Every single photo you take contains a substantial amount of what is apparently "invisible" yet important information known as metadata. Although metadata is usually helpful to sort your photos by place and date, the same information could potentially be used against you, especially if the pictures were taken in a precarious situation.
The nationwide protests against the murder of George Floyd by police officers were full of pain and anger. Peaceful street demonstrations became violent when rioters and looters kidnapped them, and smartphones everywhere recorded everything that went under.
Unfortunately, any photos you take during a protest or march may contain EXIF data that law enforcement officers may have. Use this option to track where and when the photo was taken. If you post a picture of a protest online, you may not only be in the crosshairs of the police regardless of your innocence, but you may also endanger the people in your photos.
There are several ways to remove EXIF data, there is a tool that goes beyond cleaning up this metadata. The best thing is that it works on any platform, so you can use it whether you have an Android phone or an iPhone.
Image Scrubber was created by developer Everest Pipkin and anonymized photos taken during protests and rallies by removing all metadata from them. It also has quick editing tools that can be used to blur faces, addresses, distinguishable clothing, and other information in photos to identify you, others, or places. If you take precautions and maintain the anonymity of you and everyone else, you don't have to worry about what you post or share and where.
: Upload a photo to Image Scrubber
Anyone can access Image Scrubber as it is Currently only available through your web browser. Visit everestpipkin.github.io/image-scrubber in any mobile browser, tap "Open Image" in the top left corner and choose how you want to import an image. You can immediately take a photo or upload one from your inventory gallery or file manager. When you find the image, tap it to load it.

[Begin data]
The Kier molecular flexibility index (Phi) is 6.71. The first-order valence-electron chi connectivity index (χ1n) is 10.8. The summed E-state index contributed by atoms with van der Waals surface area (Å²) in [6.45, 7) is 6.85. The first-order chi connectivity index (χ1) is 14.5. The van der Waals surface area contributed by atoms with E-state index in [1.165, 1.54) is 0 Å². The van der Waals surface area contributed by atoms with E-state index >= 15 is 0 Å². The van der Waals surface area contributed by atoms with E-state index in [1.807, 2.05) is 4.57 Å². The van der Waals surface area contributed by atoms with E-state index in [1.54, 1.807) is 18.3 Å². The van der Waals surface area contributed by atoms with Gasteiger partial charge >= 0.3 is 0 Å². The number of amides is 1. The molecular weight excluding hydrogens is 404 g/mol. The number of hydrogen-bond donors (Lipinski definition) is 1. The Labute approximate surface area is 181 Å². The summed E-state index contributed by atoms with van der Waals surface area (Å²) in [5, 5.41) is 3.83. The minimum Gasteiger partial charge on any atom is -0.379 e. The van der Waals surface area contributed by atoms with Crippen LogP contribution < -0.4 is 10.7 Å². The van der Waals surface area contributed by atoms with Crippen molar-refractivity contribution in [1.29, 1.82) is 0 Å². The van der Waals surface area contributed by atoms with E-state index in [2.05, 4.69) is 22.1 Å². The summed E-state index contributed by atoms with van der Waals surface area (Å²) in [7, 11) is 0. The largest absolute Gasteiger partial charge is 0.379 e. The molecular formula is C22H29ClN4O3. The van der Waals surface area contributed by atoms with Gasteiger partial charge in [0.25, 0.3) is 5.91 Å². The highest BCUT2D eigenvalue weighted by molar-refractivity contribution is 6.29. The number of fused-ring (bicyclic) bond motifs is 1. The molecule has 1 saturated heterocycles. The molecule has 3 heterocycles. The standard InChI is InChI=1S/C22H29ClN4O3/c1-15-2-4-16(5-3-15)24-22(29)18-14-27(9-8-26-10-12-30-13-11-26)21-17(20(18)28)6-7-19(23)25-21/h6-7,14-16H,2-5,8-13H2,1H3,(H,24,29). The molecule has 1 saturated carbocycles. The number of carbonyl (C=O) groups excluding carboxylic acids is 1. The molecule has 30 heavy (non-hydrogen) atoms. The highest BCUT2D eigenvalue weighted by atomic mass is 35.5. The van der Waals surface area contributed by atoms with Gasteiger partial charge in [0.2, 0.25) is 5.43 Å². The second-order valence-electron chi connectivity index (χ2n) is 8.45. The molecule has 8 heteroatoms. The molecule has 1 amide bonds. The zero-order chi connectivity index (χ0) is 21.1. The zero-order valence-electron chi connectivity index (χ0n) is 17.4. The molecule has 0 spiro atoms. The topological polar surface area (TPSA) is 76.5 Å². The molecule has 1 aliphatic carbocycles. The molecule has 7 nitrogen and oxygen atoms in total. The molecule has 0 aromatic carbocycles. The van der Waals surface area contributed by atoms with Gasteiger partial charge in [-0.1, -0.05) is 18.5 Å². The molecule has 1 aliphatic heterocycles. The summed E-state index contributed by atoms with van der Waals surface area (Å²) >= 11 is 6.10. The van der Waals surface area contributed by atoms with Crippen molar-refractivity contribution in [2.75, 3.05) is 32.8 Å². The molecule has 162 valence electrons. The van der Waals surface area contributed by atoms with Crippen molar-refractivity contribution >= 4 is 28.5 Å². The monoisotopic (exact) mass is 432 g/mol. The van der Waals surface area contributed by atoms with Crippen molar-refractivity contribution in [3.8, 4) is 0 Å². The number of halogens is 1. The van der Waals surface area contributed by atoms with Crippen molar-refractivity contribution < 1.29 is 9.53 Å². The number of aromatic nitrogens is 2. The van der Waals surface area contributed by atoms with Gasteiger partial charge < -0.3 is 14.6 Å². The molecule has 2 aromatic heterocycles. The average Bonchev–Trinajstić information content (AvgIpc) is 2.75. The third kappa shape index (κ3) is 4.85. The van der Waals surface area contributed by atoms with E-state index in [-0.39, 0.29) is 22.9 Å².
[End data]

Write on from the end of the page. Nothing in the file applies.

Note that you can select videos, not just pictures. However, when you select a movie file, a tool opens that requires you to select the frame of the video to use as a compressed still image. However, we've found that it doesn't work very well (or not at all) on Android, but it works great on iOS.
If none in the image EXIF data is saved, this is displayed and you can continue to edit the image. If EXIF data is available, it is displayed as a long text thread on the screen. While you may not understand everything, browsing will reveal information such as the make and model of your camera, software version, acquisition date, geotagged position, and more.
To permanently delete the EXIF data from the photo, tap the "Scrub Exif Data" button at the bottom of the screen. A popup will appear confirming the deletion. Tap "Close" or "OK" to continue.
Now you can use the brush tool Blur faces and other objects in your photo. First choose the brush type you want from the three available options: "Paint" (black is the only color), "Blur" (the radius can be fine-tuned) and "Undo" (eraser for the) previous two options) .
Black color is fairly intuitive, so in our example, we'll quickly show the blur tool. Tap and touch and drag across the area of the image that needs to be obfuscated. As soon as you let go, the blur effect appears. However, it may take a few seconds for the image to be processed.